Scots from all walks of life have been recognised in this year's Queen's Birthday Honours.

Leading figures in fields such as medicine, academia, business, the arts and the military have been named in the list alongside charity fundraisers and community volunteers.

Glasgow-born actor John Barrowman was awarded an MBE for his services to entertainment as well as his contribution to charity. The Torchwood star said: "I'm going to enjoy it for the rest of my life."

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The 47-year-old has worked extensively on fundraising for a number of charities over the years dealing with cancer, HIV, Down's Syndrome and animal groups. He said he will be accompanied by husband Scott Gill - they married in California days after the state's ban on same-sex marriages was overturned - and his parents when he makes his trip to Buckingham Palace. .

A knighthood went to Ewan Brown, chairman of Scottish Financial Enterprise and a senior governor at St Andrews University, who is recognised for services to business, public life and philanthropy.

Edinburgh Fringe chief Kath Mainland and Colonel Robert Jefferies of the Royal Regiment of Scotland are among those whose achievements were recognised with CBEs.

Ms Mainland took over as chief executive of the Edinburgh Fringe Festival Society in 2009. Under her leadership the Fringe has continued to grow and earlier this month the festival unveiled its biggest programme with more than 3000 shows. She is appointed a CBE for her services to culture in Scotland.

Also awarded a CBE is Dr ­Francis Dunn, president of the Royal College of Physicians and Surgeons of Glasgow. Mr Dunn has been president of the Royal College of Physicians and Surgeons of Glasgow since December 2012. He is also a consultant cardiologist at ­Stobhill General Hospital and honorary professor at ­Glasgow University.

He said: "I am thrilled to have been awarded a CBE in the Queen's Birthday Honours List. I am privileged to have been associated with the people of Glasgow, the patients and staff at Stobhill Hospital, and the people of East Dunbartonshire for most of my life."

Alistair Buchan, chief executive of Orkney Islands Council, and Alistair Dodds, chief executive of Highland Council, receive CBEs for services to local government.

A total of 22 people are recipients of OBEs. Among them is Trishna Devi Pall Singh, director of Edinburgh's Sikh Sanjog, which operates the popular social enterprise cafe Punjabi Junction. She is honoured for her services to the community.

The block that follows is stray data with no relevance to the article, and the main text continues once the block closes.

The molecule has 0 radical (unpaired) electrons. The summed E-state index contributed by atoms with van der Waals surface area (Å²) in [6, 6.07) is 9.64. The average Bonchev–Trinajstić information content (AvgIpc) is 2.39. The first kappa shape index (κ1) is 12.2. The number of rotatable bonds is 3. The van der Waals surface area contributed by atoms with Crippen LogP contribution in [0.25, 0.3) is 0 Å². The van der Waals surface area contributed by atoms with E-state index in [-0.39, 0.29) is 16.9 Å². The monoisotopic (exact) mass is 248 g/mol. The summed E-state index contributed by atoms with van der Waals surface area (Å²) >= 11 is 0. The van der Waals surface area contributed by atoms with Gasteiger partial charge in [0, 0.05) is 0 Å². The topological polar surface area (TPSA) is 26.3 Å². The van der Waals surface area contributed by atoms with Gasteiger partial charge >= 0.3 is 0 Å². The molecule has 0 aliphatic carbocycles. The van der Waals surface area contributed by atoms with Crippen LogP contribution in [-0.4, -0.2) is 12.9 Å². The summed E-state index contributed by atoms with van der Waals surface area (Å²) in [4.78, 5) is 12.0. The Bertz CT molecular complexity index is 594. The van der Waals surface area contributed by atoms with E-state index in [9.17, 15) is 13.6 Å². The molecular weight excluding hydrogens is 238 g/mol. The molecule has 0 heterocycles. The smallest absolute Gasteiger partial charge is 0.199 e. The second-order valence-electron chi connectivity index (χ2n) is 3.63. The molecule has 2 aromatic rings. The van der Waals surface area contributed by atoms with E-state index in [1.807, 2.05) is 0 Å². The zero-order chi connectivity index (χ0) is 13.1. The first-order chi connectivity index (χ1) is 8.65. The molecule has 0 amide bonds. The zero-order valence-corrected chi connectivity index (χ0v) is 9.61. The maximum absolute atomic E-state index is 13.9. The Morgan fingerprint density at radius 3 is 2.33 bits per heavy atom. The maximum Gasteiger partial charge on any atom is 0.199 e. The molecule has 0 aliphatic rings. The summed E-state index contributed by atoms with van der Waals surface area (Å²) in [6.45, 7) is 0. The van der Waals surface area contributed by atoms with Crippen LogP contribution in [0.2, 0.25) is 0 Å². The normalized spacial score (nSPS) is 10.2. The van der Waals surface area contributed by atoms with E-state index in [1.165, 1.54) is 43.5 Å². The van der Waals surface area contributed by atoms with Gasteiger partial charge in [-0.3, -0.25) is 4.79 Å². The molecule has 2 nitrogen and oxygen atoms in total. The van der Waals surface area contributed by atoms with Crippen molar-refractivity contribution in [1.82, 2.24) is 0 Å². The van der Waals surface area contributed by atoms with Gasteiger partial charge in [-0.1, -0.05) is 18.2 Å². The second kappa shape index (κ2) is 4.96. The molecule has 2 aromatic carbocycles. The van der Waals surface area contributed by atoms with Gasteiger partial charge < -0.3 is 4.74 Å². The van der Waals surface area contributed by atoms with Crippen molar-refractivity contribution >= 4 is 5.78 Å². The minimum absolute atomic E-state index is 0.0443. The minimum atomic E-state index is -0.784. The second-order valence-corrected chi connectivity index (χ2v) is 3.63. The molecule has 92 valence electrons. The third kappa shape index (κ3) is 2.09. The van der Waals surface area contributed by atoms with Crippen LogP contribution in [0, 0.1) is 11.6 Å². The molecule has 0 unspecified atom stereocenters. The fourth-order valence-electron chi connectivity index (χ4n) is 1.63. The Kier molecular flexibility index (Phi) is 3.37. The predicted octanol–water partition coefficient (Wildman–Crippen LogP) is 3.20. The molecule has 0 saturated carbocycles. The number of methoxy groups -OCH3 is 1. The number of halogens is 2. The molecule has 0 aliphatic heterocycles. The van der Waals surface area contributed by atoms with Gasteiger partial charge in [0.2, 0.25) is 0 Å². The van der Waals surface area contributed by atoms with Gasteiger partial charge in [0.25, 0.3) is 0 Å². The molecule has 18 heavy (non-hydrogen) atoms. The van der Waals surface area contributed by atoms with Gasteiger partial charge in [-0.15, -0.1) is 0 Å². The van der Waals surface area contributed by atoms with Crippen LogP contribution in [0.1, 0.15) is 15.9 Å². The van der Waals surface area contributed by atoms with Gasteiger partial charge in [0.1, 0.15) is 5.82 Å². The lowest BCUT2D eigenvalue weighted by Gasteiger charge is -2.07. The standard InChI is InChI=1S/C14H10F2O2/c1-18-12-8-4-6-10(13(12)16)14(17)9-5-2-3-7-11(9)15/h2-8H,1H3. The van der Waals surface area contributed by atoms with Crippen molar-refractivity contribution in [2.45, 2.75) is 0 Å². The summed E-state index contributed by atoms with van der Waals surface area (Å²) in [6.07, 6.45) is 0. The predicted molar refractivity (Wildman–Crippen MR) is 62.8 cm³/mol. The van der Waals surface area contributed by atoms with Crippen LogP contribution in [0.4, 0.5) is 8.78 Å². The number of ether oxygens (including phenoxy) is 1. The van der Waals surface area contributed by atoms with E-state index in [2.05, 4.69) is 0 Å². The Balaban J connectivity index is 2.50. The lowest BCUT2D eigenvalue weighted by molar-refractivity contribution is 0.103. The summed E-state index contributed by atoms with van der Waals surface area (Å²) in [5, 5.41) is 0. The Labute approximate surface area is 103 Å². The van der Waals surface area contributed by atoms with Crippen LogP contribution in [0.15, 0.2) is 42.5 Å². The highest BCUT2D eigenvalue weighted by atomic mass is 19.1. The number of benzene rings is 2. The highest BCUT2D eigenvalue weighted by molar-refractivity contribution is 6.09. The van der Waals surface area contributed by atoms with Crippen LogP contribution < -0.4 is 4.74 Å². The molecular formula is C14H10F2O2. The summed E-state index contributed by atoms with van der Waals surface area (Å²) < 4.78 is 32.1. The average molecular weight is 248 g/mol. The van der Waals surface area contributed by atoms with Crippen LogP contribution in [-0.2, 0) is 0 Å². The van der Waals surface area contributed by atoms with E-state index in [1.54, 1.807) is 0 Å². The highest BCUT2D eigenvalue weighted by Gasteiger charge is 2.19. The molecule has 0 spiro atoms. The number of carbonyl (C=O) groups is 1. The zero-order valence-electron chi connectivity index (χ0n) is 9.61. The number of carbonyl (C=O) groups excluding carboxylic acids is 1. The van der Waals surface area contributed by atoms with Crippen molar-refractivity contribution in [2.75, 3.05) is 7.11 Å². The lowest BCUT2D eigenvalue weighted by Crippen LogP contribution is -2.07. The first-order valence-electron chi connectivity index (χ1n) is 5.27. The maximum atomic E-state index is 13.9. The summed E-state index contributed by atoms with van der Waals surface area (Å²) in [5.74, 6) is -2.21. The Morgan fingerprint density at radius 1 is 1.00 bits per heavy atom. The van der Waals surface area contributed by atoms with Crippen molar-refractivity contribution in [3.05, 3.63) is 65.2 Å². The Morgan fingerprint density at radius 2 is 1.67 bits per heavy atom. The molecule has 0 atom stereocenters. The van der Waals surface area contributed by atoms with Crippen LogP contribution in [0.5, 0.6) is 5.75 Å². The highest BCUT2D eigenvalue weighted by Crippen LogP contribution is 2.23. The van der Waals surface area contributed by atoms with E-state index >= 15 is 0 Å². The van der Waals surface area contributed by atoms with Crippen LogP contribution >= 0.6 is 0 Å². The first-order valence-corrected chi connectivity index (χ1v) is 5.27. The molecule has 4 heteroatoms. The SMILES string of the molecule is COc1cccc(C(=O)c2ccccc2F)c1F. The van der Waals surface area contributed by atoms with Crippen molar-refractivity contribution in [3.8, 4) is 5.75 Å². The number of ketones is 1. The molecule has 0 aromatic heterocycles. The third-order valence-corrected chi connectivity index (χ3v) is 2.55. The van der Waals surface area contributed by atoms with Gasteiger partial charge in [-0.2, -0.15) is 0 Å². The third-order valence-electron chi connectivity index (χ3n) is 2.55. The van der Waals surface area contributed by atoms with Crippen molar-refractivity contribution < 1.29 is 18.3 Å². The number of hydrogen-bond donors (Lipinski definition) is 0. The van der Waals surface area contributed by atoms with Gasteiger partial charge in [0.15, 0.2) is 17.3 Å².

Other MBE recipients include Suzann Barr, who is recognised for services to vulnerable children in the Highlands. Jan Brown and Stephen Bunyan are similarly awarded for their voluntary service in Argyll and East Lothian respectively.

This year's list also honours two senior figures from Police Scotland. Chief Superintendent Andrew Bates and Derek Penman, assistant chief constable for local policing north, are both recipients of the Queen's Police Medal.

Lollipop woman Catherine Robertson, 76, from Airdrie, North Lanarkshire, was among around 40 people to be awarded the BEM. Mrs Robertson, who works at Victoria Primary School in Airdrie, and who has helped school children cross the road for almost 37 years, said: "I love seeing the pupils grow up and hear all their stories. I'm now helping the children of children."

Charity fundraiser Georgina Duncan, from Dumbarton, West Dunbartonshire, received the BEM for services to the Children's Hospice Scotland (Chas), which supports children and young people with life-shortening conditions.

Debbie Mooney, regional fundraising manager for Chas, said she was delighted Ms Duncan had been recognised.

She said: "It is well deserved. Georgie has supported Chas for over a decade and during that time has worked tirelessly for us. She has raised nearly £10,000, which is an incredible amount, and it has made a real difference to the hundreds of families who rely on Chas.

"We are deeply appreciative of all she has done for Chas and the children and families who use our services."